Panelo rates PH public transport at 7 out of 10

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As it is, Panelo said public transport remains safe and reliable, but definitely not efficient.

Metro Manila (CNN Philippines, October 14) — Presidential Spokesman Sal Panelo rated public transportation in the Philippines at seven on a 10-point scale, with 10 being the worst.

Panelo's rating came after he had a taste of daily commuter life as he spent more than three hours in four jeepneys from Quezon City, Marikina, and to Manila as he was heading to Malacañang last Friday morning. He was on the road from 5:15 to 8:46 a.m., with his last leg taken care of by a motorcycle rider who took him straight to the Palace.

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However, Panelo maintained that the country is only facing a traffic crisis rather than a transportation crisis, insisting that there are still available commuting options despite the longer hours which Filipinos have to spend on the road.

Panelo said he purposely took a long route and tried to board jeepneys in known congested areas just to shut down critics who say he couldn't sympathize with ordinary workers and students. Had he taken a jeep straight from his neighborhood in New Manila, Quezon City to the Malacañang Complex along San Miguel in Manila, he said the trip would have been just about 20 minutes.

"The challenge is kailangang ipakita mo na kaya mong mag-suffer ng parehong suffering... Alam mo, kahit nakasakay ka sa kotse, you will see them lining up at nakikipagbunuan sa pagsakay. Kaya ko lang tinanggap kasi parang pinalalabas nila na itong mga nasa gobyerno ngayon, hindi kayang gawin 'to," Panelo told CNN Philippines' The Source. "Nagkamali sila ng hinamon. I grew up riding buses, jeepneys, and tricycles, lahat kami sa Cabinet."

[Translation: The challenge is to show that you can live through the same suffering... You know, even if you're inside a car, you will see people lining up and boxing each other out just to board a ride. The only reason I accepted this is because critics wanted to show that current government officials can't do this. They were wrong to challenge me. I grew up riding buses, jeepneys, and tricycles, as did all of us in the Cabinet.]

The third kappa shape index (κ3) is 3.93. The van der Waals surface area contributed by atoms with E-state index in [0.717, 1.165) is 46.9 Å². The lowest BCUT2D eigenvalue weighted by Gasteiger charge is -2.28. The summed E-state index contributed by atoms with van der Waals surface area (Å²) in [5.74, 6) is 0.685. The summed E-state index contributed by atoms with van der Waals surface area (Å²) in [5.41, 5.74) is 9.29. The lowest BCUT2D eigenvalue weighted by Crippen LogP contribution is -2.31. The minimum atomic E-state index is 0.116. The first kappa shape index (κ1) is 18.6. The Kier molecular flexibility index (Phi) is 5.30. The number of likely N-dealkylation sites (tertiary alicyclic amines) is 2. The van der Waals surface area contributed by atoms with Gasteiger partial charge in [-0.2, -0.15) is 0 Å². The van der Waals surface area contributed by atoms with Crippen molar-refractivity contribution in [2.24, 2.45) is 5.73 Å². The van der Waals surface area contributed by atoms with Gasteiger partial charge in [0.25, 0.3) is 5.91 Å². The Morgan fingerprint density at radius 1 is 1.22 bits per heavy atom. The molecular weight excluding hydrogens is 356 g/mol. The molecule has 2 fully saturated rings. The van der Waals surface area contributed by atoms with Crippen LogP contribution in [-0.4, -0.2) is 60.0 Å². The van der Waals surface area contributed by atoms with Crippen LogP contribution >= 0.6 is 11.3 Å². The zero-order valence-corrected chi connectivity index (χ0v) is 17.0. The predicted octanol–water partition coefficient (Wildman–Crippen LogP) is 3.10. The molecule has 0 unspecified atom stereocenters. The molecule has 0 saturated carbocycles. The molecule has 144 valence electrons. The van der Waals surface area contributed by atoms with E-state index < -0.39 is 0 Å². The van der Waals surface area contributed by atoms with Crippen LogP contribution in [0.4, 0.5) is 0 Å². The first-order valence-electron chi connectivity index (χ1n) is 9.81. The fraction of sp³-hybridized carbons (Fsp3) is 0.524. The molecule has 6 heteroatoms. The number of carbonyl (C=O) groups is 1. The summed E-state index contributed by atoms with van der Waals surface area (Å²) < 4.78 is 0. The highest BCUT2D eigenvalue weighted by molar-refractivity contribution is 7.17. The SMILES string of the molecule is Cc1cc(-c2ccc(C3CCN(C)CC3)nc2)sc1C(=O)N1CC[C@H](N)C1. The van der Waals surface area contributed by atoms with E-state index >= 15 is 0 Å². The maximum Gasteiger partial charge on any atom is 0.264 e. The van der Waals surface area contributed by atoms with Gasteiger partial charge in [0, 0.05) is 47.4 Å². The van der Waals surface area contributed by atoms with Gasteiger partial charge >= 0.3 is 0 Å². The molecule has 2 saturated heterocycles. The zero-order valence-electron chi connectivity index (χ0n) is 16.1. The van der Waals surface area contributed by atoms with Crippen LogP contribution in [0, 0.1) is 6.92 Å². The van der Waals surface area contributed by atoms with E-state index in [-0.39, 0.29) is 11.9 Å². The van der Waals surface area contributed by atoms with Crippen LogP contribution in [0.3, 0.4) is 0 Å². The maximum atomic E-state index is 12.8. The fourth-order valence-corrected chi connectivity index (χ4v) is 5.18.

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He went to defend his unsolicited advice for Filipinos to "be creative" in commuting, saying he actually meant it as a compliment. He did see the viral video of people entering buses through the windows as a useful but dangerous hack.

Asked to spell out tips, Panelo only gave one.

"Give yourself an allowance of two to three hours. ‘Yun lang. That’s being creative," Panelo said. "Alam mo namang male-late ka, alam mo namang mahihirapan kang sumakay. Kahit na may sarili kang sasakyan, alam mo namang mata-traffic ka pa rin, 'di ba. Isa lang, 'yun lang ang kailangan mo talaga."

[Translation: You know you're going to be late and that you'll have a hard time finding a ride. Even if you have your own car, you know you'll sit through traffic. That's the only thing you'll need (to do).]

Panelo said he's willing to commute more often, but without any media personnel trailing him. He went on to compare that taking public transport was just as challenging 30 years ago when he was a student.

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He said the long-term fix is for politicians, especially presidents, not to be "selfish" and instead pursue the programs of their predecessors: "I want to change the attitude of politicians. When they reach the acme of power, they should not change the achievements, programs of previous administration. They have to pursue it."

As it is, Panelo said public transport remains safe and reliable, but definitely not efficient.